COVID-19 constraints to save Rio Tinto $1B

RIO Tinto will save about $1 billion in capital costs due to COVID-19 constraints and the strong US dollar as iron ore demand remains strong despite the pandemic’s impacts thanks to seaborne supply disruptions and hungry Chinese steel mills.

Rio Tinto is rolling through the COVID-19 crisis

Rio Tinto is rolling through the COVID-19 crisis

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Rio Tinto chief executive Jean-Sebastien Jacques said the company was still delivering despite the uncertain and unprecedented times as the company focused on maintaining a business as usual approach.

It operations in Western Australia have continued, with the company reporting overall construction on its projects to be progressing well.

Retaining key people in the state ahead of implementation of the hard border closure to limit the transmission of COVID-19, has helped.

The ramp-up of Koodaideri is still on schedule for early 2022.

Other projects at Western Turner Syncline Phase 2 and Robe River Joint Venture sustaining projects including West Angelas and Mesas B, C and H at Robe Valley are also on track.

The company has changed its rosters to limit crew changeovers on sites and at the operations centre to reduce the risk of transmission.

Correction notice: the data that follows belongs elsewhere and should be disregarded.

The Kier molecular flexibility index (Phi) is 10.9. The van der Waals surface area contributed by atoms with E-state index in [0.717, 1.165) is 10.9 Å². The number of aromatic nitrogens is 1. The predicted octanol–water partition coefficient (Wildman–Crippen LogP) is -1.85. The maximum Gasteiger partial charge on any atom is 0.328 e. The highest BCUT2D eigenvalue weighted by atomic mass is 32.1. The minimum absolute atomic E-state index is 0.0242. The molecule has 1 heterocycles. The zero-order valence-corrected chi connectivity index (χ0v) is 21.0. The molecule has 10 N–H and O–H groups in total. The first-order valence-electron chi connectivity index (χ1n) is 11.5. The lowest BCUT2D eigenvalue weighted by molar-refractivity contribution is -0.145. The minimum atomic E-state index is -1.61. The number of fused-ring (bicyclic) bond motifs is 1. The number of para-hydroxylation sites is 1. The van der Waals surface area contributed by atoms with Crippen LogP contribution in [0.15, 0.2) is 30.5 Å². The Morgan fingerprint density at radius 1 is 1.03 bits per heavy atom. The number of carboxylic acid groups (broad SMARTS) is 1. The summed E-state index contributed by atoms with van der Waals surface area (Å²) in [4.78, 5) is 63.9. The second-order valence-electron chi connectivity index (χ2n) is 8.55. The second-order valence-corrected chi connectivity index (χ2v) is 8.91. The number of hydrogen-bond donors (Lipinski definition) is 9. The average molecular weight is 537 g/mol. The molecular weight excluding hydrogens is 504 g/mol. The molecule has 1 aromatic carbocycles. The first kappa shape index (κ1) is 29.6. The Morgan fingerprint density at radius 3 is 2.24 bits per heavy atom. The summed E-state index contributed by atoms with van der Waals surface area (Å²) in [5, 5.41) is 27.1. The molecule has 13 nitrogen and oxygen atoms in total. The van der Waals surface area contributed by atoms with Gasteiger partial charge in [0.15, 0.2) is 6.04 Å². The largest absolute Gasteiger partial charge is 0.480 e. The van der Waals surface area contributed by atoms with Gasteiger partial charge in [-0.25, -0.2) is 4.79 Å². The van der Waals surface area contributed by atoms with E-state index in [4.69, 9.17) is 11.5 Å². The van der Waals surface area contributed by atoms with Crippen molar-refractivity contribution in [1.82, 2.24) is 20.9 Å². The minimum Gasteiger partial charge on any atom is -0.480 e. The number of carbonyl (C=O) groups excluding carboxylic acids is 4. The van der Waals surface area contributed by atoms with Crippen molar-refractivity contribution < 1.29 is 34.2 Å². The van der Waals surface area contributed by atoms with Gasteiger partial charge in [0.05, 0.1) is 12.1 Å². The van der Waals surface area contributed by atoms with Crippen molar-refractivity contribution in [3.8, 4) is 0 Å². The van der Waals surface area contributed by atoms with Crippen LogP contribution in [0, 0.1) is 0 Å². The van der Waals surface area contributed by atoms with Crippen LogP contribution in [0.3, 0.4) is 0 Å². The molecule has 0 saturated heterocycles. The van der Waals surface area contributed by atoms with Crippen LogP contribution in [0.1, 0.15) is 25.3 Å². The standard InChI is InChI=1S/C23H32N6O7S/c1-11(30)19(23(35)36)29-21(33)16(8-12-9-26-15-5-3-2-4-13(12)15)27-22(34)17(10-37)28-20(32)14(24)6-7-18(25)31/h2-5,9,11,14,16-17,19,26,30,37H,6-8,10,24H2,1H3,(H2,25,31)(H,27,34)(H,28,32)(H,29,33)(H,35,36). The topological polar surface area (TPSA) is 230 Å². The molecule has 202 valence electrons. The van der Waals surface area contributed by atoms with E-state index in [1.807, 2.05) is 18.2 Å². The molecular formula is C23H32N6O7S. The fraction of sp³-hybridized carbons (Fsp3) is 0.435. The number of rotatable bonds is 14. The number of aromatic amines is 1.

Production was strong across Rio Tinto's iron ore business in the first quarter of 2020 with 77.8 million tonnes of ore mined.

While production of Pilbara Blend and SP10 Lump ore was down 7% (18.5Mt) and Pilbara Blend and SP10 Fines down 4% (27.7Mt) compared to the previous year, this was offset by a 132% and 95% increase in Robe Valley Lump and Fines production, with 1.5Mt and 2.4Mt dug up, respectively.

Production of Yandicoogina Fines was 14.1Mt, up 5% on the previous year.

Total iron ore shipments were up 5% on the previous year, at 72.9Mt, which Rio Tinto attributed to the strong recovery across the network in March after Tropical Cyclone Damien swept through the area in February.

The storm left infrastructure damage and interrupted operations due to flooding in its wake.

Operating cost guidance of $14-$15 per tonne is unchanged.

The ramp-up of operations at the $2.6 billion Amrun bauxite mine on Cape York saw production up 8% compared to the first quarter of 2019 at 13.8Mt, with third party shipments of 9.5Mt 7% higher than the previous year.

At the soon-to-close Argyle diamond mine in Western Australia's far north carat production was 23% lower than last quarter, although full year guidance is unaffected., due to a demand drop brought on by the global retail shutdown.

At the Ranger uranium project in central Australia where Rio Tinto holds an 86% interest in owner Energy Resources of Australia, production from stockpiles was 5% higher than the previous quarter.

Jacques said all assets continue to operate and performed robustly in the first quarter.

He said capital expenditure guidance has been downgraded from $7 billion to $5-6 billion due to Covid-19 constraints and the strong US dollar.

"Our world-class portfolio and strong balance sheet serve us well in all market conditions and are particularly valuable in the current volatile environment," he said.

"Our resilience and value over volume strategy mean we can continue to invest in our business and support our communities and host governments."

Jacques said Rio Tinto's customer order books remain healthy.

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